The foreign minister of Iran, Ali Akbar Salehi, is the quintessential technocrat-turned-politician. He has spent much of his political-diplomatic career deeply involved in the issue that consumes him today—Iran’s pursuit of what it claims is an independent nuclear fuel cycle but which much of the world believes is a single-minded quest for a nuclear bomb. Salehi holds a Ph.D. in nuclear physics from the Massachusetts Institute of Technology and has held a succession of positions at the top of Iran’s nuclear establishment, beginning as Iran’s permanent representative to the International Atomic Energy. In that post, he served for 11 fraught years, fending off an increasingly determined effort by the West to police Iran’s continued membership among the signatories of the Nuclear Non-Proliferation Treaty. In 2009, President Mahmoud Ahmadinejad named him head of the Atomic Energy Organization of Iran, a post he...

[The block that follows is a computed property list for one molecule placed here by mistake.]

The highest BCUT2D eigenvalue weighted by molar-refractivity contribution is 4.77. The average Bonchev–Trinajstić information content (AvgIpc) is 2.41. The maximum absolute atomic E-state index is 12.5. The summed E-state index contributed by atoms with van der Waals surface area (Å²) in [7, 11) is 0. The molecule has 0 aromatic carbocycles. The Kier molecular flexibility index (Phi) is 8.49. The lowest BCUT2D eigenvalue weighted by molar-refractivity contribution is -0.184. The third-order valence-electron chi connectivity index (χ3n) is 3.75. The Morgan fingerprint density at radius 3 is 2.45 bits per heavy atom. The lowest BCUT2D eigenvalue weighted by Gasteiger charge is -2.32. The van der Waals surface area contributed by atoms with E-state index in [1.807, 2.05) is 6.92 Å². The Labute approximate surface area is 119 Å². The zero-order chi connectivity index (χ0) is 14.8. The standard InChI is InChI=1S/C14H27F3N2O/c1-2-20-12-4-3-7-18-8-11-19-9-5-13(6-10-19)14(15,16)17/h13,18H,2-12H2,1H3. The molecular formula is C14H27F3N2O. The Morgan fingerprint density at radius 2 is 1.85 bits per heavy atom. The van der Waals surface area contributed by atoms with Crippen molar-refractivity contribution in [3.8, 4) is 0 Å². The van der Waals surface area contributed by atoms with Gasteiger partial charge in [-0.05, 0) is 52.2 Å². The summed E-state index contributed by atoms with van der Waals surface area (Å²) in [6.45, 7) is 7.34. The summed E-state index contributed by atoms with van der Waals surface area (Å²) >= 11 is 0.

Review Article|December 01 2012
Persian Perspective: A Chat with Ali Akbar Salehi
World Policy Journal (2012) 29 (4): 66-73.
Persian Perspective: A Chat with Ali Akbar Salehi. World Policy Journal 1 December 2012; 29 (4): 66–73. doi: https://doi.org/10.1177/0740277512470930
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